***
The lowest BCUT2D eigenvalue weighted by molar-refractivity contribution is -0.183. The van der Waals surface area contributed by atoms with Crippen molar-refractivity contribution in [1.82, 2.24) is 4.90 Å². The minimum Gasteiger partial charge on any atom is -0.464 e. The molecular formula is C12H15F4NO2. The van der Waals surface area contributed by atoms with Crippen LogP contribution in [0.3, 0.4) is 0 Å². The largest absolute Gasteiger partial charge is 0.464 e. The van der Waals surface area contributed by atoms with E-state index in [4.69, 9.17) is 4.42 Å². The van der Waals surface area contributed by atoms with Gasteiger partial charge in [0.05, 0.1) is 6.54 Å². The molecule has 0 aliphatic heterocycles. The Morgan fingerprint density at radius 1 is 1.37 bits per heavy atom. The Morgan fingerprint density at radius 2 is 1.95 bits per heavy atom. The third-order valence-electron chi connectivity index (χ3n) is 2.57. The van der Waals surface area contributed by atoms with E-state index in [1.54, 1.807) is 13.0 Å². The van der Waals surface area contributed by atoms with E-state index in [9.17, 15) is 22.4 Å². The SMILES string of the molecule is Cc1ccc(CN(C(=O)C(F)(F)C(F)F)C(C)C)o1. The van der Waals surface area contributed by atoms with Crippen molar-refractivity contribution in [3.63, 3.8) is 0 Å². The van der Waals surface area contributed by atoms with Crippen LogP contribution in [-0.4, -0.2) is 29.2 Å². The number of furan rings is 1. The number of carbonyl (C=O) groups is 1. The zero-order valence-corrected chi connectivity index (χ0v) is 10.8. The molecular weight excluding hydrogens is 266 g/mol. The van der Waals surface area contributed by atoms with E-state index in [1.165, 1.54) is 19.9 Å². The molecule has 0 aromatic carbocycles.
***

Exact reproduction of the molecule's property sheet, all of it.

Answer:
The lowest BCUT2D eigenvalue weighted by molar-refractivity contribution is -0.183. The van der Waals surface area contributed by atoms with Crippen molar-refractivity contribution in [1.82, 2.24) is 4.90 Å². The minimum Gasteiger partial charge on any atom is -0.464 e. The molecular formula is C12H15F4NO2. The van der Waals surface area contributed by atoms with Crippen LogP contribution in [0.3, 0.4) is 0 Å². The largest absolute Gasteiger partial charge is 0.464 e. The van der Waals surface area contributed by atoms with E-state index in [4.69, 9.17) is 4.42 Å². The van der Waals surface area contributed by atoms with Gasteiger partial charge in [0.05, 0.1) is 6.54 Å². The molecule has 0 aliphatic heterocycles. The Morgan fingerprint density at radius 1 is 1.37 bits per heavy atom. The Morgan fingerprint density at radius 2 is 1.95 bits per heavy atom. The third-order valence-electron chi connectivity index (χ3n) is 2.57. The van der Waals surface area contributed by atoms with E-state index in [1.54, 1.807) is 13.0 Å². The van der Waals surface area contributed by atoms with E-state index in [9.17, 15) is 22.4 Å². The SMILES string of the molecule is Cc1ccc(CN(C(=O)C(F)(F)C(F)F)C(C)C)o1. The van der Waals surface area contributed by atoms with Crippen molar-refractivity contribution in [3.63, 3.8) is 0 Å². The van der Waals surface area contributed by atoms with Crippen LogP contribution in [-0.4, -0.2) is 29.2 Å². The number of furan rings is 1. The number of carbonyl (C=O) groups is 1. The zero-order valence-corrected chi connectivity index (χ0v) is 10.8. The molecular weight excluding hydrogens is 266 g/mol. The van der Waals surface area contributed by atoms with E-state index in [1.165, 1.54) is 19.9 Å². The molecule has 0 aromatic carbocycles.